Stacking multiple QTL for yellow rust resistance in wheat has been the approach to enhance durable resistance, given the limited long-term effectiveness of single ASR genes. Despite the practical challenges such as limited knowledge of the APR genes, the time cost and linkage drags of unwanted agronomic traits, pyramiding APR genes may offer greater durability for yellow rust resistance. Notably, Wang et al. (2023) demonstrated that stacking yellow rust APR genes Yr18, Yr28 and Yr36 could increase both field and seedling resistances. Our study also provided evidence that the combination of resistant QTL alleles detected across continents can reduce disease severities in both Europe and China. However, continued research efforts are necessary to ensure the long-term effectiveness of stacked QTL. The application of gene editing techniques may offer a promising approach to stacking multiple alleles and circumventing the limitations of traditional breeding methods.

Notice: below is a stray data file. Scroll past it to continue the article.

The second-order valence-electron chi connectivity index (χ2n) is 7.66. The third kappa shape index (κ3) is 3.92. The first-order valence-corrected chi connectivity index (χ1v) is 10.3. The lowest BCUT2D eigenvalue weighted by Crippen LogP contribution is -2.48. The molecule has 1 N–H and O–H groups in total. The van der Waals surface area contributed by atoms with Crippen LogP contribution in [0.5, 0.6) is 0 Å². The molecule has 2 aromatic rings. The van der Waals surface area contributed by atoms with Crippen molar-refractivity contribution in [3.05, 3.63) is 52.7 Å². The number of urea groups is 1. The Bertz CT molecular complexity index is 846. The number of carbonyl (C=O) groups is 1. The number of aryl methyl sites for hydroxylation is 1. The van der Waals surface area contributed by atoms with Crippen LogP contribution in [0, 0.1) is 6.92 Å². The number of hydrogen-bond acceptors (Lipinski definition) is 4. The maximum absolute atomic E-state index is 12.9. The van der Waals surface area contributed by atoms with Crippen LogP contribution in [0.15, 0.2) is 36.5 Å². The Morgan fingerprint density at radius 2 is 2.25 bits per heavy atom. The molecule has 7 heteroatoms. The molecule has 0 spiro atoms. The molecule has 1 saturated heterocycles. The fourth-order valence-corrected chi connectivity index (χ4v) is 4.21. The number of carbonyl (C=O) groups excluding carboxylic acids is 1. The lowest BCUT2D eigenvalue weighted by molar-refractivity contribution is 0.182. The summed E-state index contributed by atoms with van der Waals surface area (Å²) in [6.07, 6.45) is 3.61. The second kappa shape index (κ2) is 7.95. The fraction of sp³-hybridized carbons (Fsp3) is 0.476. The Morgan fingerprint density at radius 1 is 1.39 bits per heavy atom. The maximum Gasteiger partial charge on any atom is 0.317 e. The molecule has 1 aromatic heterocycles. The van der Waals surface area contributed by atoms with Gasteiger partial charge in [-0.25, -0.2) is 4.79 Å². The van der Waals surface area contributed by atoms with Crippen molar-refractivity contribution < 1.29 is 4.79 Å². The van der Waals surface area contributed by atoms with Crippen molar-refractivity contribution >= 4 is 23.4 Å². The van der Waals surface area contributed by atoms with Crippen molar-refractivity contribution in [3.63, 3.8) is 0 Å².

The last but not the least, QYr.nmbu.6A was the most consistent and significant QTL in this study. It showed up in 9 out of the 17 tested trials by GWAS, and the haplotype effects were consistently detected across all environments, although the QTL was not detected by GWAS from trials conducted in Germany, Kenya, and Mexico. As we described in the materials and methods, we observed a shift of QYr.nmbu.6A interval from 598–610 Mbp to 610–612 Mbp when changing from original to transformed phenotypic dataset. However, the marker GENE-4021_496 was always significant regardless of the data transformation. In addition, through LD analysis, we found the marker AX-95182345 (612 Mbp) to be in high LD (R2 = 0.94) with the most consistent marker GENE-4021_496 (610 Mbp). According to the haplotype analysis, we found significant differences between the susceptible haplotypes “A_C_T” and “G_C_T” in ten out of the seventeen tested trials. Based on this we could expand the QTL interval of QYr.nmbu.6A to 598–612 Mbp. We have also noticed that quite a few studies which published recently also reported yellow rust APR QTL at the same region on chromosome 6A. Bouvet et al. (2022b) detected a minor APR QTL QYr.niab-6A.3 at 596.5 Mbp on 6A by QTL mapping of the NIAB MAGIC population. While Beukert et al. (2020) conducted a GWAS analysis and mapped an APR QTL associated to marker Tdurum_contig29607_413 at 609.4 Mbp and marker GENE-4021_496 at 610 Mbp. The GENE-4021_496 was the same significant marker as what we identified for QYr.nmbu.6A. Another GWAS by Shahinnia et al. (2022) also detected the significant marker Tdurum_contig29607_413 in their yellow APR resistance study. Moreover, Kale et al. (2022) mapped a yellow rust APR QTL within the 611.98 to 612.66 Mbp interval on 6A of the ‘Attraktion’ genome. For comparison, we obtained the sequences and anchored the interval to 610.6 to 610.9 Mbp on Chinese spring IWGSC RefSeq v1.0 (International Wheat Genome Sequencing et al. 2018).